Pim’s Ramen Class

In December I took a baking class from Pim. You all might already know that I don’t bake but that’s one of the reasons I took the class, to try something new. I still don’t bake but I’ve taught my 7 year old to bake for me. What I do make is soup! What I’ve never made is ramen. I was very much looking forward to this class. It was more my speed. The class was full of ingredients from Mitsuwa (my favorite place to stop when on the other side of the Santa Cruz Mountains, a Japanese grocery store) and lots of pork products. Wheeee!

The basic ramen broth is like most other soup broths: bones, veggies, simmer, strain. Voila! The flavor comes from additions to the broth called Tare. This allows you to make one broth but have choices as to the flavor people can have. The most common are Shoyu (soy sauce) and Shio (salt). I prefer shoyu tare. And the recipes we left with will flavor a whole pot of broth which will make and insane number of bowls of ramen.

The prize recipe I left with though was for Tonkotsu broth. I’d seen tonkotsu on ramen menus but I didn’t know what is was and always went with shoyu. What a mistake I’ve been making!!! Tonkotus is basically every iota of porkiness you can eek out of a pig. You boil the bejeezus out of pork bones…for many, many hours. You add sesame, mirin, garlic, soy. Nothing wrong with this idea. Then you top it like a beautiful bowl of any flavored ramen, with slices of luscious braised pork. (I think I just drooled on my keyboard)

I think one of the major things you miss out on as a vegetarian is good ramen topped with good braised pork. Vegetarian ramen is just a bowl of noodles in broth. Pork ramen is an ineffable experience. Have you seen Tampopo? If you haven’t, watch it tonight. For the entire ramen class I had scenes from that movie flashing through my mind. I don’t need to explain it, we have YouTube! Here’s a clip:

Pim braised the pork the day before the class since it takes hours and we wouldn’t have the time. It smelled heavenly. And the braising liquid is exquisite! I’m starting to run out of adjectives already.

I don’t think I’ve ever been to a ramen joint that properly cooked the egg. I thought the egg was supposed to be hard-boiled. Apparently, it is supposed to be soft-boiled! The white should be set, the yolk should gush out into the broth. As Pim says, “Next time you’re served a bowl of ramen topped with over-cooked, hard-boiled eggs, get up from the table and walk out. How do you expect a good bowl of ramen if they can’t even figure out how out cook their eggs properly!” I don’t like runny eggs but I will still use this tactic as a benchmark for judging a good ramen joint. Ironically, the only dish I’ve ever eaten with runny egg that I liked was at Manresa! Actually, is that irony or coincidence? Whatever…anyway…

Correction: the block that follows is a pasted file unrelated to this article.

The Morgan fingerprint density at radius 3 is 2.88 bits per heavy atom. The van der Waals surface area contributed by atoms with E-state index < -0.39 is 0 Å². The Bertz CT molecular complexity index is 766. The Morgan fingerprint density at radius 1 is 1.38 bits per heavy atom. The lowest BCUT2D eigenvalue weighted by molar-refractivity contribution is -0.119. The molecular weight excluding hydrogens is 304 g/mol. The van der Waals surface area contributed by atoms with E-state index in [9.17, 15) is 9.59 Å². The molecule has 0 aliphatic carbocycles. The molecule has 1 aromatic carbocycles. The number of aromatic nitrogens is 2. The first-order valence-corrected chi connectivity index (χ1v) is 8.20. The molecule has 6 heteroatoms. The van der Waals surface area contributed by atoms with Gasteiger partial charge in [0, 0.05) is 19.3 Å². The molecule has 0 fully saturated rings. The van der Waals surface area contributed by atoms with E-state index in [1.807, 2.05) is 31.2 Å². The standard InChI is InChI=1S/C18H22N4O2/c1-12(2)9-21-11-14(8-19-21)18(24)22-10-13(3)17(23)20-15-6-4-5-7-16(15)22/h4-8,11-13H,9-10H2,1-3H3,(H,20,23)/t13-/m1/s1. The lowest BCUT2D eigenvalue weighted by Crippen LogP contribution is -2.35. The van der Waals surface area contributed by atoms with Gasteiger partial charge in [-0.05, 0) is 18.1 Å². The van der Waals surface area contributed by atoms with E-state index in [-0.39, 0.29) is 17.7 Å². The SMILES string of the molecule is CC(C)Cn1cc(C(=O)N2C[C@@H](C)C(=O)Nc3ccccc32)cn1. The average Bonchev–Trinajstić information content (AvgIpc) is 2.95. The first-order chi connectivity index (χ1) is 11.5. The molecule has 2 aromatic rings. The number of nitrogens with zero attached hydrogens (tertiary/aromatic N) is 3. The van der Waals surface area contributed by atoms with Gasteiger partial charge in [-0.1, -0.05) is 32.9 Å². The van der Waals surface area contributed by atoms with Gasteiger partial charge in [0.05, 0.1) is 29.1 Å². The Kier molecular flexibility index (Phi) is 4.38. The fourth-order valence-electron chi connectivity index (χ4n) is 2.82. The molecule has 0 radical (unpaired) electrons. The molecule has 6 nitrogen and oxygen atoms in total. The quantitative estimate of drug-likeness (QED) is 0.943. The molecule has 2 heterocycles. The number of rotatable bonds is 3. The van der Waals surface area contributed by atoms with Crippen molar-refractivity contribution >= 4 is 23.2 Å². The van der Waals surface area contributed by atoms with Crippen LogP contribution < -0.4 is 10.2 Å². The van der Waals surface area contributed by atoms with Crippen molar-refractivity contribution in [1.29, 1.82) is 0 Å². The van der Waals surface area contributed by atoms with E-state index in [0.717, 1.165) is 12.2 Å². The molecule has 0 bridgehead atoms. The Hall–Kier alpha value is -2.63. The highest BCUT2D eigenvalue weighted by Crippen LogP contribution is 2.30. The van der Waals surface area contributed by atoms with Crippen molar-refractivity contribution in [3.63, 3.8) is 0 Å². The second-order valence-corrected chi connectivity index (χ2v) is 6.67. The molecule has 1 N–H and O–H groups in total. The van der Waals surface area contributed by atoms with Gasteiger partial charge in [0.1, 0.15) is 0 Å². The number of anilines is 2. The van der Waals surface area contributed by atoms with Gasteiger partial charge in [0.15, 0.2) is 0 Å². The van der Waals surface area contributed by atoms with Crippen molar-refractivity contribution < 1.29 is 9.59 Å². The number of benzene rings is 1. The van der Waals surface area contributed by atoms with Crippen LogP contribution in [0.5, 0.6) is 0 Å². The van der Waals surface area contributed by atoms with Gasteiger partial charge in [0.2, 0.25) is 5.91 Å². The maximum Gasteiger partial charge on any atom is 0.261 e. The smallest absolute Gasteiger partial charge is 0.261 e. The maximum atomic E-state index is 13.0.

I had no idea what made ramen noodles ramen-y. They’re alkaline! That gives them the distinct ramen texture and flavor. Everyone rolled out their own dough for their own bowls of noodles. Since the pasta roller was a manual one, I had to rely on others to roll mine out for me, my wrists and hands are too shot to do that. But at home I have a pasta roller attachment for my KitchenAid so I can make noodles at home without pain!

Once the noodles were made, the eggs were cooked and cooling, the water was boiling (rapidly) it was time to eat! We were all starving after watching, smelling and sampling very tiny tastes of sauces and broths. I was so hungry, in fact, that I wolfed down my ramen before taking a picture. Then wolfed down a second bowl of Tonkotsu ramen without taking a picture of that either. I’m a dork. But I was a hungry dork and that’s the way it goes.

When I got home I immediately emailed my farmer buddies at my CSA and requested some pork bones from them. I picked them up yesterday. I will keep accumulating bones for a few weeks and hopefully christen my new kitchen (remodel starts next week!!) with a huge pot of Tonkotsu!